Samsung has had a grand showing last night at CES 2020, with its First Look event showing off what the world’s largest television maker has in mind for televisions in 2020. This year, Samsung is going all out for the fantastic, showing off new TV technologies with barely a hint of a bezel, more screen sizes for The Wall lineup that expand the largest seen TV size up to 292 inches and even include producing 8K resolution playback for 150-inch TVs, an automatically rotating TV that matches the orientation of videos playing on your phone, and more. With this in mind, here’s looking at what Samsung has in store for its televisions of 2020.
The talk of the town is, undoubtedly, Samsung’s new, ultra-slim infinity design language. The technology in question comes with Samsung’s Q950TS flagship television, which now sits at the very top of the pile for 2020. The TV uses Samsung’s microLED technology that was unveiled in CES 2019, to present a television that has a 99 percent all-screen front. According to a report by Cnet, the TV does have some bezel or frame around it, but at just 2.3mm on a screen as massive as 88 inches, that is barely visible. The result is a stunning visual element that makes the TV appear like a floating piece of glass. With 8K native resolution, there is no chance that this TV will be “affordable” by any means. Samsung has not unveiled an availability date or even a price tag for the Samsung Q950TS 8K microLED infinity television, which may well be its official name on the marketing brochures.
More 8K, more AI
Along with the infinity display design, Samsung is also expanding on its 8K TV reservoir. Along with the 75-inch 4K TV that may be the very first attempt at a (relatively) affordable microLED TV, Samsung now offers 8K TVs in 88-inch, 93-inch, 110-inch and 150-inch sizes. The technology is based on the Samsung AI Quantum Processor 8K, which offers a built-in 8K AI upscaling engine with deep learning algos, which Samsung claims will seamlessly upscale content to 8K, and Samsung’s official release mentions YouTube content creators as one group that would largely benefit from this. Samsung’s AI additions to its TVs now include something called ‘Adaptive Picture’, which it states will automatically gauge the ambiance of a room and “optimise the screen to both ambient conditions and individual images”. This is further supplemented by a “premium” sound feature, Q Symphony, which Samsung says will combine the sound from its native TV speakers along with external soundbars to deliver “dimensional and dynamic” audio based on the on-screen visuals.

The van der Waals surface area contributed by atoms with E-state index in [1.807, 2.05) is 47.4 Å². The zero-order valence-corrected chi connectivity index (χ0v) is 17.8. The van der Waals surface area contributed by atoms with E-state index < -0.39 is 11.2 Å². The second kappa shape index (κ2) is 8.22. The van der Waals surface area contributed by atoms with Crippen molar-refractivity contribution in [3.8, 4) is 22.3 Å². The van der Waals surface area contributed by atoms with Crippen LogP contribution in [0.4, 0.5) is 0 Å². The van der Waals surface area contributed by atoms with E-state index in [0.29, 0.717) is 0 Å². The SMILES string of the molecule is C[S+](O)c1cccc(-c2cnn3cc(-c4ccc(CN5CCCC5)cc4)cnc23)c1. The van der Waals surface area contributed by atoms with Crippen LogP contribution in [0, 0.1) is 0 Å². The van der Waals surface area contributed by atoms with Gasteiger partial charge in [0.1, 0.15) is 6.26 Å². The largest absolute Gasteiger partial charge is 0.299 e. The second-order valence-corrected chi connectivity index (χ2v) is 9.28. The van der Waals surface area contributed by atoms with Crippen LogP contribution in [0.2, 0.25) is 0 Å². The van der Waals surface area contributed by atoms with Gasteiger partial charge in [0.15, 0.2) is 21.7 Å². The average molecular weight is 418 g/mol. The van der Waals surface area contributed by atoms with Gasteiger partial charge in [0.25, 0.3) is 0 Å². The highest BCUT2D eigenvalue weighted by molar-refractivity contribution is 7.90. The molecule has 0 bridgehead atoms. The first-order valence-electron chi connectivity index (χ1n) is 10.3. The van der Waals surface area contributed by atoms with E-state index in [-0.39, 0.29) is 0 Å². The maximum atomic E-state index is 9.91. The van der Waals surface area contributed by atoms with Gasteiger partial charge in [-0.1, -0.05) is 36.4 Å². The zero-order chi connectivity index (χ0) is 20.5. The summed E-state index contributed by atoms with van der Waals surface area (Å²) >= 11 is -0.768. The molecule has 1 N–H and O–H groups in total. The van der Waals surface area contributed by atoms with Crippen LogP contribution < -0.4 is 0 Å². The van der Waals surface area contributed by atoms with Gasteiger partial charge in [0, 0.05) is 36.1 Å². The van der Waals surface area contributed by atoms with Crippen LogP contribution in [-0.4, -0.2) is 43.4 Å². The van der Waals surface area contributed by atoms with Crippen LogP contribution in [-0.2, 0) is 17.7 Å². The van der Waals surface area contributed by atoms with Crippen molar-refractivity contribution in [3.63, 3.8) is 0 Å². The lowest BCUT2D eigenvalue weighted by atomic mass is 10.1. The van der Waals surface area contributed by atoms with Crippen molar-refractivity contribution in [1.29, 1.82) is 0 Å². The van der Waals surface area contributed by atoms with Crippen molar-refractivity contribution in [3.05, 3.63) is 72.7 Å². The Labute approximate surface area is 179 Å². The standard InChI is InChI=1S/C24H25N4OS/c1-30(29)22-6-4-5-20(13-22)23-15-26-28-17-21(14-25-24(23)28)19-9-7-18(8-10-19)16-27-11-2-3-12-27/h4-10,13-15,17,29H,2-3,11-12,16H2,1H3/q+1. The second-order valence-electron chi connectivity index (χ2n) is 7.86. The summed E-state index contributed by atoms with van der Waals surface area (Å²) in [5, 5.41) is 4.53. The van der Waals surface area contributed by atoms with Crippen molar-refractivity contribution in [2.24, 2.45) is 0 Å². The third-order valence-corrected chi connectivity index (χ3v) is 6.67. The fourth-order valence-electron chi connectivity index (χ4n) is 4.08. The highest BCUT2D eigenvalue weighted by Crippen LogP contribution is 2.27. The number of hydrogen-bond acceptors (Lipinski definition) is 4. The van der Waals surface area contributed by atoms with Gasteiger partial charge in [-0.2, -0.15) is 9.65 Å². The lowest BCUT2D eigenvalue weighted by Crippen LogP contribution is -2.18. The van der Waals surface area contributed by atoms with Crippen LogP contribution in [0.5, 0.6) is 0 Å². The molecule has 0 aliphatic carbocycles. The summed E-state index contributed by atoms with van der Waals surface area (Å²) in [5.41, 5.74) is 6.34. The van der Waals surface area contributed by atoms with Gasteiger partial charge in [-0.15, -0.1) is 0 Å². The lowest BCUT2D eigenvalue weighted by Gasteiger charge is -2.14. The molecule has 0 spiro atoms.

Screens as large as 292 inches
The company also took this opportunity to show the world how modular its microLED technology really is. The result is a new product in its ‘The Wall’ lineup that measures an insane 292 inches in diagonal width. It is unlikely that Samsung will find too many takers for it — even if you have the money, which will presumably be a LOT, you still need a gigantic room where this TV will look appropriate. This, though, is not about sales figures — the 292-inch The Wall TV is all about showing how modular microLED technology is, and how this can become mainstream in future.
A ‘Portrait’ TV
Samsung also unveiled ‘The Sero’, and its big party trick is to match your daughter’s video cravings on TikTok. The Sero features a mount that comes with a motorised hinge, which can turn from landscape to portrait orientation at the touch of a remote button. It can also flip around automatically if you sync it to your phone, giving you a seamless usage experience, and essentially, a massive smartphone screen mirroring tool that you can watch viral video content on.
The last in the line of announcements came in the form of a new privacy app for Samsung’s smart TVs, called Samsung Privacy Choices. While the app has not been launched yet, Samsung has stated that its app will give the onus of privacy back to the user. The Privacy Choices app will help users see what data is their TV collecting, and what all are being shared with third party service providers. Apparently, users will also have the ability to prevent the TV from doing so. The app should feature in future Samsung TV firmware, and is admittedly the least glamorous announcement of the lot.